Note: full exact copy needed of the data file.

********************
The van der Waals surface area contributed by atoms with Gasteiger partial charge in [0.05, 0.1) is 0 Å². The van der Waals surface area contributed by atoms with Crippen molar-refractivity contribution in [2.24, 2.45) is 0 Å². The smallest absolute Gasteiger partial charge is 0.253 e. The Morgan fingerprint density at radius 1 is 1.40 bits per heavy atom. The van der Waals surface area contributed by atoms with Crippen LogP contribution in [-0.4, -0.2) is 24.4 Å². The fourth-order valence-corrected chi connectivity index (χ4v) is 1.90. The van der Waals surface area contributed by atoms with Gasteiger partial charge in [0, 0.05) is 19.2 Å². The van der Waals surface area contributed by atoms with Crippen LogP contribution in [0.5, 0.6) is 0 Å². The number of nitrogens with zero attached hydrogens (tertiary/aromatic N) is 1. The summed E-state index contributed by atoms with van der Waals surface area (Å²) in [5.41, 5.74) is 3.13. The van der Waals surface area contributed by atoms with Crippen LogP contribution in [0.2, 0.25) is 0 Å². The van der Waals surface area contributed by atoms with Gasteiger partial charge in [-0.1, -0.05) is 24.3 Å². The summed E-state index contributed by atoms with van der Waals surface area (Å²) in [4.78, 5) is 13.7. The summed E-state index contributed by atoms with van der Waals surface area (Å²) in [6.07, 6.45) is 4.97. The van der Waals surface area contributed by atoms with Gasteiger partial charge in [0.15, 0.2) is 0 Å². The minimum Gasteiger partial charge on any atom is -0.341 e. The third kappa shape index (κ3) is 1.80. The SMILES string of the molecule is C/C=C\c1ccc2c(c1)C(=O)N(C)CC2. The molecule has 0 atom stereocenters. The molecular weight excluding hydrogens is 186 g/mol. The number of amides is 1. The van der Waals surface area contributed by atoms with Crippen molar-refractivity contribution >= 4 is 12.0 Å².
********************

The van der Waals surface area contributed by atoms with Gasteiger partial charge in [0.05, 0.1) is 0 Å². The van der Waals surface area contributed by atoms with Crippen molar-refractivity contribution in [2.24, 2.45) is 0 Å². The smallest absolute Gasteiger partial charge is 0.253 e. The Morgan fingerprint density at radius 1 is 1.40 bits per heavy atom. The van der Waals surface area contributed by atoms with Crippen LogP contribution in [-0.4, -0.2) is 24.4 Å². The fourth-order valence-corrected chi connectivity index (χ4v) is 1.90. The van der Waals surface area contributed by atoms with Gasteiger partial charge in [0, 0.05) is 19.2 Å². The van der Waals surface area contributed by atoms with Crippen LogP contribution in [0.5, 0.6) is 0 Å². The number of nitrogens with zero attached hydrogens (tertiary/aromatic N) is 1. The summed E-state index contributed by atoms with van der Waals surface area (Å²) in [5.41, 5.74) is 3.13. The van der Waals surface area contributed by atoms with Crippen LogP contribution in [0.2, 0.25) is 0 Å². The van der Waals surface area contributed by atoms with Gasteiger partial charge in [-0.1, -0.05) is 24.3 Å². The summed E-state index contributed by atoms with van der Waals surface area (Å²) in [4.78, 5) is 13.7. The summed E-state index contributed by atoms with van der Waals surface area (Å²) in [6.07, 6.45) is 4.97. The van der Waals surface area contributed by atoms with Gasteiger partial charge in [0.15, 0.2) is 0 Å². The minimum Gasteiger partial charge on any atom is -0.341 e. The third kappa shape index (κ3) is 1.80. The SMILES string of the molecule is C/C=C\c1ccc2c(c1)C(=O)N(C)CC2. The molecule has 0 atom stereocenters. The molecular weight excluding hydrogens is 186 g/mol. The number of amides is 1. The van der Waals surface area contributed by atoms with Crippen molar-refractivity contribution >= 4 is 12.0 Å².